- Introduction to Life Stories
- “Before I Go to Sleep,” S.J. Watson: We Are What We Remember
- Life Stories: The Personal Component
- 11 Novels That Feature Life Stories
- Must We Like Fictional Characters?
- “Mr. Mercedes” by Stephen King: The Power of Characters
Although the concept of life story originated in the field of psychology, where it pertains to real people, every major fictional character also has a life story. Good writers create memorable characters by building a character’s full life story before beginning to write their novel or short story. The character’s life story then becomes the back story against which the novel unfolds. By looking at some guidelines for writers about how to create characters, readers can learn how to evaluate and appreciate the writer’s craft.
Mia Botha instructs writers on creating their work’s main character, or protagonist, in an article appropriate entitled The Character Biography:
All authors start with an idea. It could be plot first or character first. It doesn’t matter. But, if something happened, it happened to someone. And this is where my character biography begins. I start out with perhaps a paragraph of the things I know about this person. I add details as my first draft progresses.
The character biography, Botha writes, contains three parts:
- the physical.
- the sociological.
- the psychological.
She says that she writes down the character’s biography before starting her novel, then rereads and, if necessary, rewrites it every few thousand words as her manuscript progresses.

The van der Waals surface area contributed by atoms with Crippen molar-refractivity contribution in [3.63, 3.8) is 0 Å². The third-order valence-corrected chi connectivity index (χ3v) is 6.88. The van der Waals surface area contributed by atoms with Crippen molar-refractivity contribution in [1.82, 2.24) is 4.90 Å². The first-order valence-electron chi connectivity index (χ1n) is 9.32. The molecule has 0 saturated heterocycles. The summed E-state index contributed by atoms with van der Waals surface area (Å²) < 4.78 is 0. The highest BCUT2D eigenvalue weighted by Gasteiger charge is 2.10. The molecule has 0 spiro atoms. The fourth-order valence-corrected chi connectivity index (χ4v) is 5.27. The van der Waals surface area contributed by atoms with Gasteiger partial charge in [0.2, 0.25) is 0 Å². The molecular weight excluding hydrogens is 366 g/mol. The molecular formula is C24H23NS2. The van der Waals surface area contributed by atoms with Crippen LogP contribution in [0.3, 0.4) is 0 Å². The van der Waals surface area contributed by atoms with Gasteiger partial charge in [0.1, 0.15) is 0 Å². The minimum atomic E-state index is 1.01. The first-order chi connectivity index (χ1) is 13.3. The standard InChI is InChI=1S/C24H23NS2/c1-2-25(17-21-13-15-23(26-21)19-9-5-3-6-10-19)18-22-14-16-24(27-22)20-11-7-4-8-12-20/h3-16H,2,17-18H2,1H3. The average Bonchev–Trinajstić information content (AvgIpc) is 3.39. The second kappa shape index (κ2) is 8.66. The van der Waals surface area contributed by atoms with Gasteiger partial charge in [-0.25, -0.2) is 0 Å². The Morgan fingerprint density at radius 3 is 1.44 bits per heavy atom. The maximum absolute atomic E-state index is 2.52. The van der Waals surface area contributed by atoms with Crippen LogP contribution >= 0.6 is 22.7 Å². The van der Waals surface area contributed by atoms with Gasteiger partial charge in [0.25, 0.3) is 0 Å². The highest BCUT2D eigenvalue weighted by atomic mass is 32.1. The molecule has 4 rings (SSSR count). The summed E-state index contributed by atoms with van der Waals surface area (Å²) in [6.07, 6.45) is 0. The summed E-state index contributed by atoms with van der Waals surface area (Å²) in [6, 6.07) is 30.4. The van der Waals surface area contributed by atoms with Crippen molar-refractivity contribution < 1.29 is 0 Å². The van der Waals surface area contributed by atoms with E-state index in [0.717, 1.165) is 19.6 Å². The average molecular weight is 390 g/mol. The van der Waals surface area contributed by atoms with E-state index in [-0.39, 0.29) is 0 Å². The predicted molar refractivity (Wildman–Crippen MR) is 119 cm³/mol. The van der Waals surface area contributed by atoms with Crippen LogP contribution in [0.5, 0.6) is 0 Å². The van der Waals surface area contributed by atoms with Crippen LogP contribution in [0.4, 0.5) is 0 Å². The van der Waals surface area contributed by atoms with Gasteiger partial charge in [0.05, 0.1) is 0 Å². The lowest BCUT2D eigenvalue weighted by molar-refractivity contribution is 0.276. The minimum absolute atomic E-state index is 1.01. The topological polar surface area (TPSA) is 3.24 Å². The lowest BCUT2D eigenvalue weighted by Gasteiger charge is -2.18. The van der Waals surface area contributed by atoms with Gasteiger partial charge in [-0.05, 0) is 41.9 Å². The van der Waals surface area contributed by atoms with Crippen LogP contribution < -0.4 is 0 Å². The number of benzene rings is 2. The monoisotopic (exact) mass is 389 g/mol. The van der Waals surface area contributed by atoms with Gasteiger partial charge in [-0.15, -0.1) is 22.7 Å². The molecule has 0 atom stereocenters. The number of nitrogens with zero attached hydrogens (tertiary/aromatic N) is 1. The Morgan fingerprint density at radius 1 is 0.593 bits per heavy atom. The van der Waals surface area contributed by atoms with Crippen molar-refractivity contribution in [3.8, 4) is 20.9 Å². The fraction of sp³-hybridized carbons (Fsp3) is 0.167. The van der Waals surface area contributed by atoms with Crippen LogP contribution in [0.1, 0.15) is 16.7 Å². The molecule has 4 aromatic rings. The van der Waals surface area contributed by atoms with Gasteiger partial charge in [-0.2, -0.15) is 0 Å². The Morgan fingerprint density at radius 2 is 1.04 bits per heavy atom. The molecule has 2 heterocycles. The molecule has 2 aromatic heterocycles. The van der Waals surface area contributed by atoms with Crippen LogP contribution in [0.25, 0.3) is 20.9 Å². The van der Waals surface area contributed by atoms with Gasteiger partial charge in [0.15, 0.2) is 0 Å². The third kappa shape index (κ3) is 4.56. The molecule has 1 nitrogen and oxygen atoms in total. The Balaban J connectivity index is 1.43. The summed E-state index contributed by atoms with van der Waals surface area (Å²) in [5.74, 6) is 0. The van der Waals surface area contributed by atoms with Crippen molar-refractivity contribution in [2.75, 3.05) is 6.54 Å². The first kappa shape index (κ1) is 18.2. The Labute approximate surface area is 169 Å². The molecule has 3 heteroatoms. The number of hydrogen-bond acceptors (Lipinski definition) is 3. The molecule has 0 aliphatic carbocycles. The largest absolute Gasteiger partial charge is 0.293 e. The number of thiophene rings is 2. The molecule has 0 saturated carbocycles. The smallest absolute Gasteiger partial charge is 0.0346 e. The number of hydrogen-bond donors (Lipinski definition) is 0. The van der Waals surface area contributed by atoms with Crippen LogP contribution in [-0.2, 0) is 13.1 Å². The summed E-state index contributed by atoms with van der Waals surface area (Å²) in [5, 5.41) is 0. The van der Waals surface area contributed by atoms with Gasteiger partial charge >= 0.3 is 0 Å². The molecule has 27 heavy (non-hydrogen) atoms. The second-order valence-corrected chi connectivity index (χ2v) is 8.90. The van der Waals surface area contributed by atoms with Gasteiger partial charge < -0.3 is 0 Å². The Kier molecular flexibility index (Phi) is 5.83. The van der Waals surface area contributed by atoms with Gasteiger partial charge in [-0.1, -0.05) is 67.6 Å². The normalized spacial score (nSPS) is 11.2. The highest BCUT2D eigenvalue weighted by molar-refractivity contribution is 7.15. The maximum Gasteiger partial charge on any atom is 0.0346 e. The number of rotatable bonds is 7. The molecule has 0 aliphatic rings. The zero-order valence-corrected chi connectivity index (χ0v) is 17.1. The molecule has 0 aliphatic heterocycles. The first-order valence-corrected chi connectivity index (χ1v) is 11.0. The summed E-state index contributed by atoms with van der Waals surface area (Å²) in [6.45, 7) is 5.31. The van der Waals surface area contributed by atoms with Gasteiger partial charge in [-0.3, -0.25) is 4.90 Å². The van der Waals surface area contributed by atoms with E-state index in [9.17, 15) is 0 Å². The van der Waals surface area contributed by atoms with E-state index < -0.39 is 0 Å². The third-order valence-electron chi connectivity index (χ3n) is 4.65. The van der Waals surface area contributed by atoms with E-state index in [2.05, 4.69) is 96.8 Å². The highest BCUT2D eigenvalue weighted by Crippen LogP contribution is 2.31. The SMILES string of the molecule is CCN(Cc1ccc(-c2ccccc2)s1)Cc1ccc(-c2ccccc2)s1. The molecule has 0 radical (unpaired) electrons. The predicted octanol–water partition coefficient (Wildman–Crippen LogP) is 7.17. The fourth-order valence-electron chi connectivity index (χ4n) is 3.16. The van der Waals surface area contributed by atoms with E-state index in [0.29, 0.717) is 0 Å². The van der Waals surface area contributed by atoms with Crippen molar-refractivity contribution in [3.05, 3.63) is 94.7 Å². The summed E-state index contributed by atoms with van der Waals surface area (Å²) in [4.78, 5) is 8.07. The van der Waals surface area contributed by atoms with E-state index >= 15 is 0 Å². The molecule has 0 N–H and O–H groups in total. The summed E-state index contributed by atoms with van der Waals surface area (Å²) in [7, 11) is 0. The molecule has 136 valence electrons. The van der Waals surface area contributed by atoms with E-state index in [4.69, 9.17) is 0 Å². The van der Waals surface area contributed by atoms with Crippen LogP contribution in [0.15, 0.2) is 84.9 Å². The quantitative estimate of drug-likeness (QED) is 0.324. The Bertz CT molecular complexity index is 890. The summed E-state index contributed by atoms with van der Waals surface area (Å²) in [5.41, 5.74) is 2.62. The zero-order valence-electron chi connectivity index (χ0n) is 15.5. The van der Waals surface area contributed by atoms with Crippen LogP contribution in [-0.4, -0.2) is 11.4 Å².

Every protagonist needs an antagonist to provide the conflict necessary for a story to develop. Nancy Fulda advises writers on the types of possible antagonists, commonly known as villains, in Variations of Villainy:
Villains have their own priorities, goals, fears and aspirations. The more effectively you demonstrate these differences to the reader, the more compelling and believable your villains will become. The old adage, “Everyone’s the Hero of His Own Story” applies here.
Fulda describes five “basic personality types which frequently appear in villainous characters.” But while it’s useful for writers to know these basic types, Fulda points out, the types often overlap. It’s the writer’s job to flesh out these types with enough details to create a fully developed character. Readers will look for such details when evaluating whether a character is credible within the context of the novel.
When creating villains, it’s helpful to ask the same questions one asks when creating protagonists. What does this person yearn for? What does she fear? What is the best thing that could possibly happen to her? What can she least afford to lose?
For story purposes, a villain exists to oppose the protagonist. But for believability purposes, the villain exists as a being in his own right. Take time to discover who he is, and your stories will be richer for it.
Of course, not every detail of the character’s back story will find its way into the novel, but the writer must know those details in order to choose which ones to include. Great authors, says Botha, “know what is important for the reader and the story.”
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